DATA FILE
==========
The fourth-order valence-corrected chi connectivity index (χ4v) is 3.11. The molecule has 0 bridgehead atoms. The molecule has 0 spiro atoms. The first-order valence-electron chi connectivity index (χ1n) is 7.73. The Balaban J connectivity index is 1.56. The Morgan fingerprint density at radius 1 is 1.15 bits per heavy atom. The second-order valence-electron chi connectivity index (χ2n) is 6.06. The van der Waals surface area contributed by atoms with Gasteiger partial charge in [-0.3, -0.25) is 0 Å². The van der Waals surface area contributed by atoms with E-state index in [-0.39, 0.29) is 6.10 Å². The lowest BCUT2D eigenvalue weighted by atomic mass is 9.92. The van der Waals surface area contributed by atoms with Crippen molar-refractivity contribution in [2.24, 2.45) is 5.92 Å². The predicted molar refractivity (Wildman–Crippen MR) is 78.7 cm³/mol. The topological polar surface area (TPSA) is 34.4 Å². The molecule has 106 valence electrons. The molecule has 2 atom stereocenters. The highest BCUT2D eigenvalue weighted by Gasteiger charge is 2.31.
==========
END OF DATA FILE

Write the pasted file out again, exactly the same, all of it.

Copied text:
The fourth-order valence-corrected chi connectivity index (χ4v) is 3.11. The molecule has 0 bridgehead atoms. The molecule has 0 spiro atoms. The first-order valence-electron chi connectivity index (χ1n) is 7.73. The Balaban J connectivity index is 1.56. The Morgan fingerprint density at radius 1 is 1.15 bits per heavy atom. The second-order valence-electron chi connectivity index (χ2n) is 6.06. The van der Waals surface area contributed by atoms with Gasteiger partial charge in [-0.3, -0.25) is 0 Å². The van der Waals surface area contributed by atoms with E-state index in [-0.39, 0.29) is 6.10 Å². The lowest BCUT2D eigenvalue weighted by atomic mass is 9.92. The van der Waals surface area contributed by atoms with Crippen molar-refractivity contribution in [2.24, 2.45) is 5.92 Å². The predicted molar refractivity (Wildman–Crippen MR) is 78.7 cm³/mol. The topological polar surface area (TPSA) is 34.4 Å². The molecule has 106 valence electrons. The molecule has 2 atom stereocenters. The highest BCUT2D eigenvalue weighted by Gasteiger charge is 2.31.